But, turning the tables, those who receive salvation (the acquittal) will now reign with life through the man Jesus Christ! Believers become the controlling, ruling, reigning agents, by way of Jesus.

18: Ἄρα οὖν ὡς διʼ ἑνὸς παραπτώματος εἰς πάντας ἀνθρώπους εἰς κατάκριμα οὕτως καὶ διʼ ἑνὸς δικαιώματος εἰς πάντας ἀνθρώπους εἰς δικαίωσιν ζωῆς 

My rendering is this:

  • Therefore, then,
    • just as by means of[22] one trespass
      • we have a guilty verdict[23] against[24] all people,
  • so too,
    • by way of[25] [Christ’s] one righteous act
      • we have acquittal (that is, life!)[26] for all people. 

Again, Paul does not specify how the transmission happens. He simply says that, by means of one trespass, God renders a guilty verdict against everybody. This strongly implies Federal headship. Our volitional acts are irrelevant. We exist from Adam, therefore we are guilty.

19: ὥσπερ γὰρ διὰ τῆς παρακοῆς τοῦ ἑνὸς ἀνθρώπου ἁμαρτωλοὶ κατεστάθησαν οἱ πολλοί οὕτως καὶ διὰ τῆς ὑπακοῆς τοῦ ἑνὸς δίκαιοι κατασταθήσονται οἱ πολλοί

My translation is:

  • Because, just as
    • through one man’s disobedience
      • many people became lawbreakers,
  • so
    • through the other man’s obedience
      • many people will be made righteous

Again, we have representative headship. Adam’s sin makes us “sinners” and assigns that status to us. Our volitional acts have no bearing because our nature has been corrupted. Still, Paul does not specify the precise means of this imputation.

1 Corinthians 15:21-22

ἐπειδὴ γὰρ διʼ ἀνθρώπου θάνατος καὶ διʼ ἀνθρώπου ἀνάστασις νεκρῶν ὥσπερ γὰρ ἐν τῷ Ἀδὰμ πάντες ἀποθνῄσκουσιν οὕτως καὶ ἐν τῷ Χριστῷ πάντες ζῳοποιηθήσονται.

My translation is thus:

  • Because,
    • since death [came] through[27] man,
    • resurrection from the dead has also come through man.
  • This means that,[28]
    • just as in association with[29] Adam everyone dies,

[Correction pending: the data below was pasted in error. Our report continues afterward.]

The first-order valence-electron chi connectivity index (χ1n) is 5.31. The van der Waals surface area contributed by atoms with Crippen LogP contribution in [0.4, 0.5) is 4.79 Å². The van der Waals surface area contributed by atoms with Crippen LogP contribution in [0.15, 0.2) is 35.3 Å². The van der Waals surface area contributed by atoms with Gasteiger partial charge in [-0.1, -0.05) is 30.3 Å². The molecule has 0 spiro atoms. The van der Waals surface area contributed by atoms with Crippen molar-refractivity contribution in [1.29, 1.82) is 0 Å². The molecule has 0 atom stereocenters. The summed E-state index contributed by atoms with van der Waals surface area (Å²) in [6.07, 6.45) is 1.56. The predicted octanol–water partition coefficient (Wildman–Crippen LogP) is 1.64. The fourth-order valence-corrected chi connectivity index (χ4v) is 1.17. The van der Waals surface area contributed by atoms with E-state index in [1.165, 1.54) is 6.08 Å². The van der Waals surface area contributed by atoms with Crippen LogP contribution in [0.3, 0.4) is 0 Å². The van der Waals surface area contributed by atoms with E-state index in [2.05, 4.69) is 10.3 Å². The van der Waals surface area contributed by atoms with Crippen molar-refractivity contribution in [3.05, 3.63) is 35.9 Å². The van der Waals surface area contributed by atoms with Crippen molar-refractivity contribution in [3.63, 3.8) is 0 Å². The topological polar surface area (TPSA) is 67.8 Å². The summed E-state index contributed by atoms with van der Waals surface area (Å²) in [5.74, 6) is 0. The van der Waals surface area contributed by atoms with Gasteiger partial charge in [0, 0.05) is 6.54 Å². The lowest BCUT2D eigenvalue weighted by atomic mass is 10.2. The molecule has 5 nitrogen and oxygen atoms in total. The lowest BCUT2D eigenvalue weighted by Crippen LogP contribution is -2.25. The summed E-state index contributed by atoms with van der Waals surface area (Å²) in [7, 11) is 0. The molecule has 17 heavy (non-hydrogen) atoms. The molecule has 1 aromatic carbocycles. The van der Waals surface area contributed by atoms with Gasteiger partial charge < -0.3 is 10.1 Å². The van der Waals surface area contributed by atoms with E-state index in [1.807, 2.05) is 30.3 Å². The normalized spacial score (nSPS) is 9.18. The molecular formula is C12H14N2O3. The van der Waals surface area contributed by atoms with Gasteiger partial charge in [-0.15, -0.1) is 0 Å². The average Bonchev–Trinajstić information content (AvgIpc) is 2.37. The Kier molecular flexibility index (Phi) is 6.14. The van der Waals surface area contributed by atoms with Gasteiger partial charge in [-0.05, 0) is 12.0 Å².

• so also in association with Christ everyone will be made alive!

Again, there is no description of the exact means of transmission―just a statement that death came by way of Adam.

Theologian Survey

Of the theologians surveyed below, Emil Brunner is most biblical and helpful. Aquinas gives an assist by noting that original sin is a status or state, not a volitional act. The Catechism of the Catholic Church builds upon this edifice and expresses it better than Aquinas.

Emil Brunner

Unfortunately, at least two theologians seriously misunderstand Brunner or cite him without actually reading him.[30] “Adam” is not the single man Adam, but the “one humanity” represented by him. So, Paul when Paul refers to “Adam,” he means that man who is really all of us.

Before Christ we are one indivisible humanity. The act of rebellion which I see in Christ as my sin, I see there as the identical act of all. All particularization and calculation is impossible.[31]

The very idea of inherited sin makes “sin” a biological, natural fact―“[b]ut this is never the view of the Bible.”[32] The standard theory of “inherited” sin is “completely foreign to the thought of the Bible,” but the motivation behind the “inheritance” motif is quite correct―sin is a dominant force and humanity is bound together in a solidarity of guilt.[33]

The key passages are Psalm 51:5 and Romans 5:12ff, but they do not say what the traditional interpretation says they say. Psalm 51 simply suggests a common experience of sin binds everyone together.[34] Augustine mistranslated Rom 5:12, which actually “says nothing about the way in which this unity in ‘Adam’ came into existence.” It “does not say a word about an ‘inherited’ sin through natural descent, nor about a special connexion between sin and conception.” It simply states Adam and his descendants are involved in death because they commit sin.[35]